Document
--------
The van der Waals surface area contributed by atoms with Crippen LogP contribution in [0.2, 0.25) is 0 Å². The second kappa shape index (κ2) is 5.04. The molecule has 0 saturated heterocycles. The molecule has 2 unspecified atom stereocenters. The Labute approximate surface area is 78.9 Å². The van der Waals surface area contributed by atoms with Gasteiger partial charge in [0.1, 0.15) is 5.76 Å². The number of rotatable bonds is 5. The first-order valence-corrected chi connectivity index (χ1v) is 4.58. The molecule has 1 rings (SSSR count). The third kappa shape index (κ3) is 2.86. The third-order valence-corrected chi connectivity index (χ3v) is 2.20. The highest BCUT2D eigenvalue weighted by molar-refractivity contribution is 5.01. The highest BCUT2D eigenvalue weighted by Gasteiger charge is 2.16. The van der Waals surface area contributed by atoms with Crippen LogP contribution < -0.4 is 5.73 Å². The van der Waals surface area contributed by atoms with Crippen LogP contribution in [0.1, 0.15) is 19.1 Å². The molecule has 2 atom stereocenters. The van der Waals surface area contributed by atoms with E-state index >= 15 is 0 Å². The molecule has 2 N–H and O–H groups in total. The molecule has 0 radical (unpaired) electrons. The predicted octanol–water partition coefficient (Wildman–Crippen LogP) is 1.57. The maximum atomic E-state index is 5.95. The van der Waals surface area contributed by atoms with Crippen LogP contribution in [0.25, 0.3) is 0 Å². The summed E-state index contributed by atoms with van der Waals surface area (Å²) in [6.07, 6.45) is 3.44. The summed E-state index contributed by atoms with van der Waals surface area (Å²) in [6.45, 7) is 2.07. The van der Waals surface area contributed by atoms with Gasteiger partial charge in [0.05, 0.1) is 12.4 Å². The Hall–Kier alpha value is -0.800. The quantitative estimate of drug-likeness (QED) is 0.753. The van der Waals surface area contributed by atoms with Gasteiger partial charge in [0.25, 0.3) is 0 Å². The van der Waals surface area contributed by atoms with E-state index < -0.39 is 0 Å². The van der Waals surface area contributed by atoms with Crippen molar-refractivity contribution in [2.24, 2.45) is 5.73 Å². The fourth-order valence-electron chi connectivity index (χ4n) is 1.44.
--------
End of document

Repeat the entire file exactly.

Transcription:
The van der Waals surface area contributed by atoms with Crippen LogP contribution in [0.2, 0.25) is 0 Å². The second kappa shape index (κ2) is 5.04. The molecule has 0 saturated heterocycles. The molecule has 2 unspecified atom stereocenters. The Labute approximate surface area is 78.9 Å². The van der Waals surface area contributed by atoms with Gasteiger partial charge in [0.1, 0.15) is 5.76 Å². The number of rotatable bonds is 5. The first-order valence-corrected chi connectivity index (χ1v) is 4.58. The molecule has 1 rings (SSSR count). The third kappa shape index (κ3) is 2.86. The third-order valence-corrected chi connectivity index (χ3v) is 2.20. The highest BCUT2D eigenvalue weighted by molar-refractivity contribution is 5.01. The highest BCUT2D eigenvalue weighted by Gasteiger charge is 2.16. The van der Waals surface area contributed by atoms with Crippen LogP contribution < -0.4 is 5.73 Å². The van der Waals surface area contributed by atoms with Crippen LogP contribution in [0.1, 0.15) is 19.1 Å². The molecule has 2 atom stereocenters. The van der Waals surface area contributed by atoms with E-state index >= 15 is 0 Å². The molecule has 2 N–H and O–H groups in total. The molecule has 0 radical (unpaired) electrons. The predicted octanol–water partition coefficient (Wildman–Crippen LogP) is 1.57. The maximum atomic E-state index is 5.95. The van der Waals surface area contributed by atoms with Crippen LogP contribution in [0.25, 0.3) is 0 Å². The summed E-state index contributed by atoms with van der Waals surface area (Å²) in [6.07, 6.45) is 3.44. The summed E-state index contributed by atoms with van der Waals surface area (Å²) in [6.45, 7) is 2.07. The van der Waals surface area contributed by atoms with Gasteiger partial charge in [0.05, 0.1) is 12.4 Å². The Hall–Kier alpha value is -0.800. The quantitative estimate of drug-likeness (QED) is 0.753. The van der Waals surface area contributed by atoms with Gasteiger partial charge in [0.25, 0.3) is 0 Å². The van der Waals surface area contributed by atoms with E-state index < -0.39 is 0 Å². The van der Waals surface area contributed by atoms with Crippen molar-refractivity contribution in [2.24, 2.45) is 5.73 Å². The fourth-order valence-electron chi connectivity index (χ4n) is 1.44.